Induction Year: 1997

Robert “Scotty” Robertson spent more than two decades in the NBA after 10 years as head coach at his alma mater, Louisiana Tech. Head coach of three NBA teams, including the first coach of the New Orleans Jazz, he currently serves with the Miami Heat. He was 163-91 as a prep coach in Louisiana for 12 seasons. Robertson, 165-86 as Tech’s coach, led the Bulldogs to No. 1 in the national college division rankings in the early 1970s and developed Louisiana Sports Hall of Famer Mike Green. After launching the Jazz into the NBA, he became head coach in the pros with Chicago and Detroit.



Nico Van Thyn
LSWA Writer

For four decades, Robert S. Robertson — known to everyone as “Scotty” — was a successful and respected basketball coach, from high school to college to the NBA.

The coach built prominent programs at his alma maters, C.E. Byrd High School in Shreveport for eight seasons (1955-63) and Louisiana Tech University for 10 years (1964-74), then moved to the NBA and remained there for some 25 years as a head coach, scout and assistant coach. “He was well ahead of his time as a coach,” said Leon Barmore, also a Louisiana Sports Hall of Fame basketball coach who played guard and was co-captain of Robertson’s first conference championship team at the college level.

“He was one of the most detailed and organized coaches I’ve ever been around. And the teams he coached at Tech, they were among the most exciting to watch in the program’s history.”

At Tech, Robertson’s teams went 165-86 (.657), won three Gulf States Conference championships, achieved the No. 1 national ranking in the college division and played in two college-division (later known as Division II) NCAA postseason tournaments.

Robertson was the first coach of the expansion New Orleans Jazz in 1974-75, albeit a short stay. He was head coach of the Chicago Bulls for a brief time in 1978-79, then coach of the Detroit Pistons for three seasons (1980-82), setting in place some of the personnel for the team’s NBA championship clubs later in the decade.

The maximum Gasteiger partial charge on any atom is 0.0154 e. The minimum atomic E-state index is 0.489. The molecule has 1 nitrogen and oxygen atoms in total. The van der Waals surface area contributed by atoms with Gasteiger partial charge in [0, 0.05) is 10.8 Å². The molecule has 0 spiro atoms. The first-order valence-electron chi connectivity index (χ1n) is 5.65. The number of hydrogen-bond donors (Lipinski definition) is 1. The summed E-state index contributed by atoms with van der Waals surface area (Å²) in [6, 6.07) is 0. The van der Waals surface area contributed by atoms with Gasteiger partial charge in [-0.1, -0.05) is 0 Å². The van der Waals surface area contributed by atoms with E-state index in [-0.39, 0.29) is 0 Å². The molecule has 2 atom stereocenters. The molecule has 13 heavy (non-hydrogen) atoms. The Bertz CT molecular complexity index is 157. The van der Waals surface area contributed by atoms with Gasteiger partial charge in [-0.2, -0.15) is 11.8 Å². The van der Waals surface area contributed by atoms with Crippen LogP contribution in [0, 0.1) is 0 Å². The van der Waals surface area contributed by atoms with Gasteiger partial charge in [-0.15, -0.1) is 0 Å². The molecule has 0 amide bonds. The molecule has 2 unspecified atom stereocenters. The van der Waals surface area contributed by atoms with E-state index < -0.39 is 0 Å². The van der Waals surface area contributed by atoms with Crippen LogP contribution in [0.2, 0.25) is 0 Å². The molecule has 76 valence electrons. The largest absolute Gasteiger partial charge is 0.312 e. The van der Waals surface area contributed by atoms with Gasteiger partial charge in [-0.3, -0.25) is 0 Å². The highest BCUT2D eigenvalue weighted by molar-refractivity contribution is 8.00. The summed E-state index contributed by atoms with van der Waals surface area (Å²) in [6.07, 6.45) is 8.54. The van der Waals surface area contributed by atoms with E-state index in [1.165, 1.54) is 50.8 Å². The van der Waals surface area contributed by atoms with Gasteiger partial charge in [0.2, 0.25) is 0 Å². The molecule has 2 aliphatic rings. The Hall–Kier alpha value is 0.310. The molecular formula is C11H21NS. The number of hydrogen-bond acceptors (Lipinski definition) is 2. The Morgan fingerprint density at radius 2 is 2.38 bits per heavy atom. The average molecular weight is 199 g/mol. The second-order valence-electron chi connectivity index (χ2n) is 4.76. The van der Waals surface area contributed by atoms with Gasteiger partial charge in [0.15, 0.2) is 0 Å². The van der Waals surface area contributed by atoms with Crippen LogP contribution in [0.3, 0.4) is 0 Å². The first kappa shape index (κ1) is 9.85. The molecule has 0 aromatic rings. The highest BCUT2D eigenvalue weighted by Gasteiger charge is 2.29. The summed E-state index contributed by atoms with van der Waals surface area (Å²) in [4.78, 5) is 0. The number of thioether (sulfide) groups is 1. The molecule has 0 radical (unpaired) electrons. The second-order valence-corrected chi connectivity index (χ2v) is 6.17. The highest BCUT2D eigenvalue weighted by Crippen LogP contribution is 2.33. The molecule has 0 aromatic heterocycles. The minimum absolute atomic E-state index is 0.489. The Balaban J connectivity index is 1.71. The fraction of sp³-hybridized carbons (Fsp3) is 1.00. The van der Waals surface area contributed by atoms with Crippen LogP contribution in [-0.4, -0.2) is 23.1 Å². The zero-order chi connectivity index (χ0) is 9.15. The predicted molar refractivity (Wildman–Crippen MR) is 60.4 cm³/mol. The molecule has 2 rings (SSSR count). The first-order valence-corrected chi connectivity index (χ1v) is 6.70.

He also had assistant coaching roles for the Indiana Pacers, San Antonio Spurs, Phoenix Suns and Miami Heat. He was with the Suns for the 1992-93 season when they reached the NBA Finals before losing to the Michael Jordan-led Bulls.

Among the players he coached for the Suns was Naismith Memorial Basketball Hall of Fame member Charles Barkley.

They remained good friends after their coaching and playing days were over, with Barkley having Robertson and wife Betty Lou as his special guests when Barkley was inducted into the Naismith shrine in 2007.

“In professional sports, few coaches really relate to players as persons,” Barkley said. “That’s just the way it is most of the time. But Scotty, he was always wanting to relate to a player and not just as a coach per se, or as one who strictly wanted to discuss basketball. He was concerned about you personally. I admired and respected him so much and loved playing for the Suns when he was there.

“Born in Fort Smith, Ark., Robertson moved to Shreveport as a sixth-grader. He played basketball and baseball at Byrd High and graduated in 1947. He attended the University of Texas, where he played baseball, then transferred to Louisiana Tech and graduated in 1951.

After a short stint as a professional baseball player, his first notable coaching job was guiding a Shreveport American Legion baseball team, the Seven-Up Bottlers, to the national tournament in 1952. That team, featuring future major league pitcher Seth Morehead, lost to a Sumter, S.C., team that included future New York Yankees second-base star Bobby Richardson.

Robertson began his basketball coaching career as the head coach at Rodessa High School, then moved to nearby Vivian High for three seasons.

He returned to his alma mater, Byrd, for the 1955-56 school year as an assistant football coach and head basketball coach. His Yellow Jackets were among the dominant powers in North Louisiana for the next eight years. His high school coaching record was 163-91 (.642).

(Simultaneously, he remained involved in pro baseball as a birddog scout for the then-Milwaukee Braves).

His 1960-61 Byrd team reached the Class AAA semifinals for the first Top Twenty state tournament, played at Shreveport’s Hirsch Youth Center. His best Byrd team perhaps was the 1962-63 team, which went 32-4 and beat eventual state champion Fair Park — Byrd’s longtime crosstown rival — in four of five meetings.

After that season, Robertson moved to Louisiana Tech as assistant to longtime coach Cecil Crowley and freshman coach, and a year later when Crowley retired from coaching, succeeded him. Robertson’s third Tech team went 20-8 overall and won the GSC title with an 11-1 record.

From 1969-70 through 1971-72, his Bulldogs had records of 17-5, 23-5 and 23-3, earned two more GSC championships and reached national prominence. They featured a three-time All-American and future NBA first-round draftee in Mike Green.

Robertson was elected to eight sports Hall of Fames.

Near the end of his life, Robertson remained involved in the game. Speaking to a classroom of potential coaches at Louisiana Tech, he told them, “Don’t make it about money. It’s an opportunity to enjoy what you do and to do some good with people.”

“He was a great ambassador for the game of basketball,” said former Grambling State University and NBA star Willis Reed — also a Louisiana Sports Hall of Famer — about Robertson after the coach’s death in August 2011. “Everybody loved him. He was a friend to so many people.”